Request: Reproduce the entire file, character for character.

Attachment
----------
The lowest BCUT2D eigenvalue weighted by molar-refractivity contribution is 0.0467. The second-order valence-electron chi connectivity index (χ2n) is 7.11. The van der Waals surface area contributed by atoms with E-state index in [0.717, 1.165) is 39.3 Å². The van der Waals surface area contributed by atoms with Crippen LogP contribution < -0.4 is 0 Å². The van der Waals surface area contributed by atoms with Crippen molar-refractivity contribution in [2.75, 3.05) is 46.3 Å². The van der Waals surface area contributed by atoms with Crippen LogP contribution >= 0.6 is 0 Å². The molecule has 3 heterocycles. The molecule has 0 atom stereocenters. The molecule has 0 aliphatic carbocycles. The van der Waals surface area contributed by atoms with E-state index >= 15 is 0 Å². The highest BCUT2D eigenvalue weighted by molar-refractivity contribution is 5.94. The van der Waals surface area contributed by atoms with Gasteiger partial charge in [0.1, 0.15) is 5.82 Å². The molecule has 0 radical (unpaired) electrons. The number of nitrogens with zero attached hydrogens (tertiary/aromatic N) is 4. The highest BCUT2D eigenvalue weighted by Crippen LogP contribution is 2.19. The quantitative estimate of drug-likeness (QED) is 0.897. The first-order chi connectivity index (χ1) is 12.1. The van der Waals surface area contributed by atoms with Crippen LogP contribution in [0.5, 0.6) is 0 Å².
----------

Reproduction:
The lowest BCUT2D eigenvalue weighted by molar-refractivity contribution is 0.0467. The second-order valence-electron chi connectivity index (χ2n) is 7.11. The van der Waals surface area contributed by atoms with E-state index in [0.717, 1.165) is 39.3 Å². The van der Waals surface area contributed by atoms with Crippen LogP contribution < -0.4 is 0 Å². The van der Waals surface area contributed by atoms with Crippen molar-refractivity contribution in [2.75, 3.05) is 46.3 Å². The van der Waals surface area contributed by atoms with Crippen LogP contribution >= 0.6 is 0 Å². The molecule has 3 heterocycles. The molecule has 0 atom stereocenters. The molecule has 0 aliphatic carbocycles. The van der Waals surface area contributed by atoms with E-state index >= 15 is 0 Å². The highest BCUT2D eigenvalue weighted by molar-refractivity contribution is 5.94. The van der Waals surface area contributed by atoms with Gasteiger partial charge in [0.1, 0.15) is 5.82 Å². The molecule has 0 radical (unpaired) electrons. The number of nitrogens with zero attached hydrogens (tertiary/aromatic N) is 4. The highest BCUT2D eigenvalue weighted by Crippen LogP contribution is 2.19. The quantitative estimate of drug-likeness (QED) is 0.897. The first-order chi connectivity index (χ1) is 12.1. The van der Waals surface area contributed by atoms with Crippen LogP contribution in [0.5, 0.6) is 0 Å².